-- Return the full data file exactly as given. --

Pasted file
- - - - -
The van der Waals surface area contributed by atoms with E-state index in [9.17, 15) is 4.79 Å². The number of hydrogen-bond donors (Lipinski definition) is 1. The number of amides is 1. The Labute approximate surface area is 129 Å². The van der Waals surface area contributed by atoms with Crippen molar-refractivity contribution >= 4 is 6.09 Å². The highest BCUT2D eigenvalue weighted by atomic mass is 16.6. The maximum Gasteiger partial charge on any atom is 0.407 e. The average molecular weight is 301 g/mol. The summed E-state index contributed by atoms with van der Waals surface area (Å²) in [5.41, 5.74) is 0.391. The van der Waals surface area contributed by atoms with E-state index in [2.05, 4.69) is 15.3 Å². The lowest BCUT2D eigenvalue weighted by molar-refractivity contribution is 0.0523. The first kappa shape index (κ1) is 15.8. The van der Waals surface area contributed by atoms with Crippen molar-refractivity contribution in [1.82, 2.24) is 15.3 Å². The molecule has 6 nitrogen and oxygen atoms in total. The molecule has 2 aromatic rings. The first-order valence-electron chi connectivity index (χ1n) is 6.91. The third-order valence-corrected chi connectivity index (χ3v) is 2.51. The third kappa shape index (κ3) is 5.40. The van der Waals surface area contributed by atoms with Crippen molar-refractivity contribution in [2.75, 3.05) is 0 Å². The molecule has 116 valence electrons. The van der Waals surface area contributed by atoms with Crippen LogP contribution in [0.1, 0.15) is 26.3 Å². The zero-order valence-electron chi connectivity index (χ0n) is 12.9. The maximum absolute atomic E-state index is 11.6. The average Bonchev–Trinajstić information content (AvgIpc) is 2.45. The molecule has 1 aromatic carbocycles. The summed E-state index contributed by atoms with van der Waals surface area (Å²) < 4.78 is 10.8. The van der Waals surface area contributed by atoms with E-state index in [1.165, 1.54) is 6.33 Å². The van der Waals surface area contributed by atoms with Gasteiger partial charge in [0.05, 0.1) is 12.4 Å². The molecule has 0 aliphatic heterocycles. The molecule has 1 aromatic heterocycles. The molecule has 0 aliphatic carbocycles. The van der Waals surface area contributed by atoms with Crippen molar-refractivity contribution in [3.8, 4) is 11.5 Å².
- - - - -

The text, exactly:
The van der Waals surface area contributed by atoms with E-state index in [9.17, 15) is 4.79 Å². The number of hydrogen-bond donors (Lipinski definition) is 1. The number of amides is 1. The Labute approximate surface area is 129 Å². The van der Waals surface area contributed by atoms with Crippen molar-refractivity contribution >= 4 is 6.09 Å². The highest BCUT2D eigenvalue weighted by atomic mass is 16.6. The maximum Gasteiger partial charge on any atom is 0.407 e. The average molecular weight is 301 g/mol. The summed E-state index contributed by atoms with van der Waals surface area (Å²) in [5.41, 5.74) is 0.391. The van der Waals surface area contributed by atoms with E-state index in [2.05, 4.69) is 15.3 Å². The lowest BCUT2D eigenvalue weighted by molar-refractivity contribution is 0.0523. The first kappa shape index (κ1) is 15.8. The van der Waals surface area contributed by atoms with Crippen molar-refractivity contribution in [1.82, 2.24) is 15.3 Å². The molecule has 6 nitrogen and oxygen atoms in total. The molecule has 2 aromatic rings. The first-order valence-electron chi connectivity index (χ1n) is 6.91. The third-order valence-corrected chi connectivity index (χ3v) is 2.51. The third kappa shape index (κ3) is 5.40. The van der Waals surface area contributed by atoms with Crippen molar-refractivity contribution in [2.75, 3.05) is 0 Å². The molecule has 116 valence electrons. The van der Waals surface area contributed by atoms with Crippen LogP contribution in [0.1, 0.15) is 26.3 Å². The zero-order valence-electron chi connectivity index (χ0n) is 12.9. The maximum absolute atomic E-state index is 11.6. The average Bonchev–Trinajstić information content (AvgIpc) is 2.45. The molecule has 1 aromatic carbocycles. The summed E-state index contributed by atoms with van der Waals surface area (Å²) < 4.78 is 10.8. The van der Waals surface area contributed by atoms with E-state index in [1.165, 1.54) is 6.33 Å². The van der Waals surface area contributed by atoms with Gasteiger partial charge in [0.05, 0.1) is 12.4 Å². The molecule has 0 aliphatic heterocycles. The molecule has 1 aromatic heterocycles. The molecule has 0 aliphatic carbocycles. The van der Waals surface area contributed by atoms with Crippen molar-refractivity contribution in [3.8, 4) is 11.5 Å².